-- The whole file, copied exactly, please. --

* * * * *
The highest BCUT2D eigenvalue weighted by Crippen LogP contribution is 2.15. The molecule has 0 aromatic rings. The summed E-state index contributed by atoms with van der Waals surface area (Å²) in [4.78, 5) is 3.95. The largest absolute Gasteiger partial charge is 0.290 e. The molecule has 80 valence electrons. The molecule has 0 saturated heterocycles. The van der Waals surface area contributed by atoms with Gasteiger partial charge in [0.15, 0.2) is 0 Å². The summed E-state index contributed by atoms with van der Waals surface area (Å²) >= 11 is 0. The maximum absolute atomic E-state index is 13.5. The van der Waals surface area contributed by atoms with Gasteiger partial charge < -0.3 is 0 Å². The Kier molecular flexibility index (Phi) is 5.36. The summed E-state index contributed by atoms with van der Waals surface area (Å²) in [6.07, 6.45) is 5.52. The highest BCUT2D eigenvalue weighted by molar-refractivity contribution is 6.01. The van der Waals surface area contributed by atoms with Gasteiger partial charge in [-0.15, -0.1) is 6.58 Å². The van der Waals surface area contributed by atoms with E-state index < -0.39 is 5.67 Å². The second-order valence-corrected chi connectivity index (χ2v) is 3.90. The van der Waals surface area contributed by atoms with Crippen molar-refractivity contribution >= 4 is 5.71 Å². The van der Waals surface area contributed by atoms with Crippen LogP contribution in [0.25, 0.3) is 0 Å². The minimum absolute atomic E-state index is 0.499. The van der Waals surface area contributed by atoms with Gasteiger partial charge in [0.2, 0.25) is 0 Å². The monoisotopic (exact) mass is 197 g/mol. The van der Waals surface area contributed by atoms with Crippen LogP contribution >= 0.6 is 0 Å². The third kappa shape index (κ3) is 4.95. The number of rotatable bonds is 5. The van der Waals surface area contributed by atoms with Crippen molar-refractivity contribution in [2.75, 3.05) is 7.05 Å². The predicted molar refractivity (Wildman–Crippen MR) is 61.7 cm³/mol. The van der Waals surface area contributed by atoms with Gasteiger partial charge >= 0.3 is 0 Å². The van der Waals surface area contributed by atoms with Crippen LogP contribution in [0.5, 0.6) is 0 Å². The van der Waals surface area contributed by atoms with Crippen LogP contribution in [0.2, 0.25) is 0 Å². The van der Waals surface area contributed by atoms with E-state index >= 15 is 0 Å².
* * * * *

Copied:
The highest BCUT2D eigenvalue weighted by Crippen LogP contribution is 2.15. The molecule has 0 aromatic rings. The summed E-state index contributed by atoms with van der Waals surface area (Å²) in [4.78, 5) is 3.95. The largest absolute Gasteiger partial charge is 0.290 e. The molecule has 80 valence electrons. The molecule has 0 saturated heterocycles. The van der Waals surface area contributed by atoms with Gasteiger partial charge in [0.15, 0.2) is 0 Å². The summed E-state index contributed by atoms with van der Waals surface area (Å²) >= 11 is 0. The maximum absolute atomic E-state index is 13.5. The van der Waals surface area contributed by atoms with Gasteiger partial charge < -0.3 is 0 Å². The Kier molecular flexibility index (Phi) is 5.36. The summed E-state index contributed by atoms with van der Waals surface area (Å²) in [6.07, 6.45) is 5.52. The highest BCUT2D eigenvalue weighted by molar-refractivity contribution is 6.01. The van der Waals surface area contributed by atoms with Gasteiger partial charge in [-0.15, -0.1) is 6.58 Å². The van der Waals surface area contributed by atoms with E-state index < -0.39 is 5.67 Å². The second-order valence-corrected chi connectivity index (χ2v) is 3.90. The van der Waals surface area contributed by atoms with Crippen molar-refractivity contribution >= 4 is 5.71 Å². The van der Waals surface area contributed by atoms with Crippen LogP contribution in [0.25, 0.3) is 0 Å². The minimum absolute atomic E-state index is 0.499. The van der Waals surface area contributed by atoms with Gasteiger partial charge in [0.2, 0.25) is 0 Å². The monoisotopic (exact) mass is 197 g/mol. The van der Waals surface area contributed by atoms with Crippen LogP contribution >= 0.6 is 0 Å². The third kappa shape index (κ3) is 4.95. The number of rotatable bonds is 5. The van der Waals surface area contributed by atoms with Crippen molar-refractivity contribution in [2.75, 3.05) is 7.05 Å². The predicted molar refractivity (Wildman–Crippen MR) is 61.7 cm³/mol. The van der Waals surface area contributed by atoms with Gasteiger partial charge >= 0.3 is 0 Å². The van der Waals surface area contributed by atoms with Crippen LogP contribution in [0.5, 0.6) is 0 Å². The van der Waals surface area contributed by atoms with Crippen LogP contribution in [0.2, 0.25) is 0 Å². The van der Waals surface area contributed by atoms with E-state index >= 15 is 0 Å².